Personalized service that sells

Companies are often searching for ways to delight their customers, increase  incremental sales, and reduce their inventory of low-volume or one-off items. These goals are typically pursued individually, but there's no reason you can't achieve all three at once. The secret is connecting your customer's personal interests with your unique inventory items. Here are three steps to take to use personal service to increase special sales and deepen customer engagement.

  1. Keep an interest list
  2. Match their interests to your inventory
  3. Proactively follow-up

Step 1: Keep an interest list
The first step is finding an efficient way to keep track of your customers' personal interests. Online t-shirt retailer Threadless allows customers to add themselves to a virtual waiting list for out of print designs. If you have sales reps, you can use have them enter customer interests into your customer relationship management (CRM) software. Even brick and mortar retailers can encourage sales associates to simply jot down individual customer requests along with their contact information for future follow-up.

Compare this first step to a typical shopping experience. You walk into a store looking for something particular but they don't have it. You ask a sales rep and they meekly suggest you try back next week because they "might be getting some more in then". This is a golden opportunity to deepen customer engagement and capture valuable marketing data all at the same time. Too bad most of us take our business elsewhere or simply forgo the purchase if it is a luxury or impulse buy.

Step 2: Match their interests to your inventory
The second step is matching your customers' interests to products in your inventory or better yet, using your customer interest list to make better inventory decisions. Threadless uses their interest lists to decide whether to re-produce an out of print design. I once managed the call center for a catalog company and we would use our CRM software to generate lists of customers who might be interested in one-off or low quantity items. On an individual level, you can periodically check your inventory for products that might be great for a favored customer.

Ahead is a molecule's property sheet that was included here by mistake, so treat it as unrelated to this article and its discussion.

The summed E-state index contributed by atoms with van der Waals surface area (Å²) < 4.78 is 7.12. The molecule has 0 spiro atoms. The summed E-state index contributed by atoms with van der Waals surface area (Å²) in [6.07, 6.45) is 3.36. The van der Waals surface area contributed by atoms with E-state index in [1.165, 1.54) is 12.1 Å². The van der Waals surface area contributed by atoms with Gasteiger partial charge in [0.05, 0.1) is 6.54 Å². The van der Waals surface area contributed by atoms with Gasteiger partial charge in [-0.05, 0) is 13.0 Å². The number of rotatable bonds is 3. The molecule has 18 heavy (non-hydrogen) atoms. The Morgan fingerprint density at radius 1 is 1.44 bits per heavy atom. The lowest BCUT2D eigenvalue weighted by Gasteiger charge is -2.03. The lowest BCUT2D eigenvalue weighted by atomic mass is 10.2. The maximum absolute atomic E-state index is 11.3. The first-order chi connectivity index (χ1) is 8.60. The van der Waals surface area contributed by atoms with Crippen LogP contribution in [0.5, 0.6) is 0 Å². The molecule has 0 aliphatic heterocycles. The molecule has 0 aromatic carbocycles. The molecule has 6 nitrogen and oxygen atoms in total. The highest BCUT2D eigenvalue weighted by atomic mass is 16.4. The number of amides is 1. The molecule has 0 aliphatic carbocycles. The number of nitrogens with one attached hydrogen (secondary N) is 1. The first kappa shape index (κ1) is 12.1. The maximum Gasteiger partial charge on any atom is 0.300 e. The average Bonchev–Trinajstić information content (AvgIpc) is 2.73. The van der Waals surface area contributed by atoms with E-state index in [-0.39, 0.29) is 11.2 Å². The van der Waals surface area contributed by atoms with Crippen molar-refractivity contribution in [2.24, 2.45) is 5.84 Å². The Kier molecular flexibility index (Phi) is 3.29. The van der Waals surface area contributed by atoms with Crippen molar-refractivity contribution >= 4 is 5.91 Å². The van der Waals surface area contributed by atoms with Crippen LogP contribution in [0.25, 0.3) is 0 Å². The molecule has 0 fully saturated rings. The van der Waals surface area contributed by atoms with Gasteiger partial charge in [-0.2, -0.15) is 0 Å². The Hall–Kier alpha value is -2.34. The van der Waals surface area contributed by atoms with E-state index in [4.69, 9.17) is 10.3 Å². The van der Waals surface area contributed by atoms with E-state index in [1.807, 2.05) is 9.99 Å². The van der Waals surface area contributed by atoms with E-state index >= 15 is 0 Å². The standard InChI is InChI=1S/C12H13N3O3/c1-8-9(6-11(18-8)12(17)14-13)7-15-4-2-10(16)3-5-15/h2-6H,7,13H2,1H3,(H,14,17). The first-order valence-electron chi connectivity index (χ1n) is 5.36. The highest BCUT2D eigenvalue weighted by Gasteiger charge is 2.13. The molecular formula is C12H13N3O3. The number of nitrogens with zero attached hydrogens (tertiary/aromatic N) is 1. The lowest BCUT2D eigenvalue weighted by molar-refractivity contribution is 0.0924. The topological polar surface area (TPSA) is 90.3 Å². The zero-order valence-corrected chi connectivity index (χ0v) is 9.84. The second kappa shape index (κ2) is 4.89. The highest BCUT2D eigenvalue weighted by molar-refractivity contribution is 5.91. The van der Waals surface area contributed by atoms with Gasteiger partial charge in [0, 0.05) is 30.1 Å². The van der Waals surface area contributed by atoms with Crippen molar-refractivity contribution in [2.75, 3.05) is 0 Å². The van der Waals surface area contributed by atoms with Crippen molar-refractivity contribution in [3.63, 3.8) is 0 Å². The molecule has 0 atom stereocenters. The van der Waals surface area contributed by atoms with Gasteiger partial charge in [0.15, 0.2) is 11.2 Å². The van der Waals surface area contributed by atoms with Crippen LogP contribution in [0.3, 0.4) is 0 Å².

Step 3: Proactively follow-up
A good follow-up plan is the key to turning personalized service into a sale. This morning, I received an email from Threadless telling me that had just reprinted a t-shirt that I had missed out on the first time around. Click, click, ordered. (Thanks, Threadless!) At my former catalog company, I would have my customer service reps call collectors with special offers during slow times. (My customer service reps didn't mind the outbound calls because the people they were calling had already expressed an interest in the products we were offering.)

How to get started...
You can use personalized service to improve sales (and reduce inventory) on an individual, team, or company level. Getting started can be as easy as making a commitment to try out the three steps outlined above. Of course, you can drop me a line at if you'd like some ideas or need some help.